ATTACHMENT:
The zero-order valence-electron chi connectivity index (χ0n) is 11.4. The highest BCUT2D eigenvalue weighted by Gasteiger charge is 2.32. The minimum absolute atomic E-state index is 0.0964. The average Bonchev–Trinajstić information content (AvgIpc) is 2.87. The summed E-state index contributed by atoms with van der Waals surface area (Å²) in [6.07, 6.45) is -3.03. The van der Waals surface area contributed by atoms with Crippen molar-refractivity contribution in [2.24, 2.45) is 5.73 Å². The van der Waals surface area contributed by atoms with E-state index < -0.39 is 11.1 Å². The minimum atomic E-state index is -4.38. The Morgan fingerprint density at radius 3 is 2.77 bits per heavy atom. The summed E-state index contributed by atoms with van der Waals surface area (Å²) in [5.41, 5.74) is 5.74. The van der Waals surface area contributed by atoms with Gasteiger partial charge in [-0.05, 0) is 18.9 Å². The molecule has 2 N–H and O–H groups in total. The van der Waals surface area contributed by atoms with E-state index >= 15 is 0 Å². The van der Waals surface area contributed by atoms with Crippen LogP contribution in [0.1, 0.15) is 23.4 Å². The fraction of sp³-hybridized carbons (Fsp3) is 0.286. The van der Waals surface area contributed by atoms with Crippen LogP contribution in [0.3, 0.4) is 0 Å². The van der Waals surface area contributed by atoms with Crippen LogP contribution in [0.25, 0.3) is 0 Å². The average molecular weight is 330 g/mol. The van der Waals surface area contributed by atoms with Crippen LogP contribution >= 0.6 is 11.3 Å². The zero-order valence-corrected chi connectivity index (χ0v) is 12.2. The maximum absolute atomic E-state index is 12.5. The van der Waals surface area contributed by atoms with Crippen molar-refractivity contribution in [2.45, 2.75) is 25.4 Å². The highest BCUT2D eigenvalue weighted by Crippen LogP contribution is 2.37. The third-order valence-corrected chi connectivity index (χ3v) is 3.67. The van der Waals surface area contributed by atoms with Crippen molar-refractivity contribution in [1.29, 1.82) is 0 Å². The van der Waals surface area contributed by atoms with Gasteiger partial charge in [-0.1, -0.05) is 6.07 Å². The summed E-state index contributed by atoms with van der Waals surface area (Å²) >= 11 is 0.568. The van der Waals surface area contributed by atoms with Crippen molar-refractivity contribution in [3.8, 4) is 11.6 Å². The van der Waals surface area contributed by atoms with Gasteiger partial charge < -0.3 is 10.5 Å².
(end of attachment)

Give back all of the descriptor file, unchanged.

The zero-order valence-electron chi connectivity index (χ0n) is 11.4. The highest BCUT2D eigenvalue weighted by Gasteiger charge is 2.32. The minimum absolute atomic E-state index is 0.0964. The average Bonchev–Trinajstić information content (AvgIpc) is 2.87. The summed E-state index contributed by atoms with van der Waals surface area (Å²) in [6.07, 6.45) is -3.03. The van der Waals surface area contributed by atoms with Crippen molar-refractivity contribution in [2.24, 2.45) is 5.73 Å². The van der Waals surface area contributed by atoms with E-state index < -0.39 is 11.1 Å². The minimum atomic E-state index is -4.38. The Morgan fingerprint density at radius 3 is 2.77 bits per heavy atom. The summed E-state index contributed by atoms with van der Waals surface area (Å²) in [5.41, 5.74) is 5.74. The van der Waals surface area contributed by atoms with Gasteiger partial charge in [-0.05, 0) is 18.9 Å². The molecule has 2 N–H and O–H groups in total. The van der Waals surface area contributed by atoms with E-state index >= 15 is 0 Å². The van der Waals surface area contributed by atoms with Crippen LogP contribution in [0.1, 0.15) is 23.4 Å². The fraction of sp³-hybridized carbons (Fsp3) is 0.286. The van der Waals surface area contributed by atoms with Crippen LogP contribution in [0.3, 0.4) is 0 Å². The van der Waals surface area contributed by atoms with Crippen LogP contribution in [0.25, 0.3) is 0 Å². The average molecular weight is 330 g/mol. The van der Waals surface area contributed by atoms with Crippen LogP contribution >= 0.6 is 11.3 Å². The zero-order valence-corrected chi connectivity index (χ0v) is 12.2. The maximum absolute atomic E-state index is 12.5. The van der Waals surface area contributed by atoms with Crippen molar-refractivity contribution in [2.45, 2.75) is 25.4 Å². The highest BCUT2D eigenvalue weighted by Crippen LogP contribution is 2.37. The third-order valence-corrected chi connectivity index (χ3v) is 3.67. The van der Waals surface area contributed by atoms with Crippen molar-refractivity contribution in [1.29, 1.82) is 0 Å². The van der Waals surface area contributed by atoms with Gasteiger partial charge in [-0.1, -0.05) is 6.07 Å². The summed E-state index contributed by atoms with van der Waals surface area (Å²) >= 11 is 0.568. The van der Waals surface area contributed by atoms with Crippen molar-refractivity contribution in [3.8, 4) is 11.6 Å². The van der Waals surface area contributed by atoms with Gasteiger partial charge < -0.3 is 10.5 Å².